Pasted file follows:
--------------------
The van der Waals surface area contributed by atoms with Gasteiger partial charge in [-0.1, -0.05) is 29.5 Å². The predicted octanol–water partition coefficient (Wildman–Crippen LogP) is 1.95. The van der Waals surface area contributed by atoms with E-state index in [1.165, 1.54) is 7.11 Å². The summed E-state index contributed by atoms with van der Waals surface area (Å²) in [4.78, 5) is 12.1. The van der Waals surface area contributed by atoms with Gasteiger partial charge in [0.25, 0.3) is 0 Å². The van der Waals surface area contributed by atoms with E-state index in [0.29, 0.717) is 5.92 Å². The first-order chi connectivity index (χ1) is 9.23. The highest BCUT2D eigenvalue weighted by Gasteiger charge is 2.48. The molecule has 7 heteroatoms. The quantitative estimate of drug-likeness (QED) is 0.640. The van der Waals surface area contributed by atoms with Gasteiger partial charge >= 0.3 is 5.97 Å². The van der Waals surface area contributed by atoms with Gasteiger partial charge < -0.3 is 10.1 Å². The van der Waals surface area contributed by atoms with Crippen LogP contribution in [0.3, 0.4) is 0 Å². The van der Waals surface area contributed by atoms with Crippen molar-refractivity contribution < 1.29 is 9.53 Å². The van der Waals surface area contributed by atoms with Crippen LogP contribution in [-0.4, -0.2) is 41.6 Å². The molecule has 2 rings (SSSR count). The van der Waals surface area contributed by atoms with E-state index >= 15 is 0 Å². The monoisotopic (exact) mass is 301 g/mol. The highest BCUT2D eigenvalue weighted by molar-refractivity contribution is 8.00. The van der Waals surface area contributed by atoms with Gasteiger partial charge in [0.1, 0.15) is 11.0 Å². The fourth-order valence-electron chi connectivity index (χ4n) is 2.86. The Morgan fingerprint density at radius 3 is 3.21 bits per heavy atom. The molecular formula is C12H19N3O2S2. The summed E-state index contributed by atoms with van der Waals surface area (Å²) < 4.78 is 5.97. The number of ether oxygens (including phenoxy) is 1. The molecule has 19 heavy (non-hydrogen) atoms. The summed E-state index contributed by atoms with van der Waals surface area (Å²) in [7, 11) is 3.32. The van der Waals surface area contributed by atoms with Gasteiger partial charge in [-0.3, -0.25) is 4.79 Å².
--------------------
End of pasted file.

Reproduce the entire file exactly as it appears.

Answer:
The van der Waals surface area contributed by atoms with Gasteiger partial charge in [-0.1, -0.05) is 29.5 Å². The predicted octanol–water partition coefficient (Wildman–Crippen LogP) is 1.95. The van der Waals surface area contributed by atoms with E-state index in [1.165, 1.54) is 7.11 Å². The summed E-state index contributed by atoms with van der Waals surface area (Å²) in [4.78, 5) is 12.1. The van der Waals surface area contributed by atoms with Gasteiger partial charge in [0.25, 0.3) is 0 Å². The van der Waals surface area contributed by atoms with E-state index in [0.29, 0.717) is 5.92 Å². The first-order chi connectivity index (χ1) is 9.23. The highest BCUT2D eigenvalue weighted by Gasteiger charge is 2.48. The molecule has 7 heteroatoms. The quantitative estimate of drug-likeness (QED) is 0.640. The van der Waals surface area contributed by atoms with Gasteiger partial charge >= 0.3 is 5.97 Å². The van der Waals surface area contributed by atoms with Gasteiger partial charge < -0.3 is 10.1 Å². The van der Waals surface area contributed by atoms with Crippen LogP contribution in [0.3, 0.4) is 0 Å². The van der Waals surface area contributed by atoms with Crippen molar-refractivity contribution < 1.29 is 9.53 Å². The van der Waals surface area contributed by atoms with Crippen LogP contribution in [-0.4, -0.2) is 41.6 Å². The molecule has 2 rings (SSSR count). The van der Waals surface area contributed by atoms with E-state index >= 15 is 0 Å². The monoisotopic (exact) mass is 301 g/mol. The highest BCUT2D eigenvalue weighted by molar-refractivity contribution is 8.00. The van der Waals surface area contributed by atoms with Gasteiger partial charge in [0.1, 0.15) is 11.0 Å². The fourth-order valence-electron chi connectivity index (χ4n) is 2.86. The Morgan fingerprint density at radius 3 is 3.21 bits per heavy atom. The molecular formula is C12H19N3O2S2. The summed E-state index contributed by atoms with van der Waals surface area (Å²) < 4.78 is 5.97. The number of ether oxygens (including phenoxy) is 1. The molecule has 19 heavy (non-hydrogen) atoms. The summed E-state index contributed by atoms with van der Waals surface area (Å²) in [7, 11) is 3.32. The van der Waals surface area contributed by atoms with Gasteiger partial charge in [-0.3, -0.25) is 4.79 Å².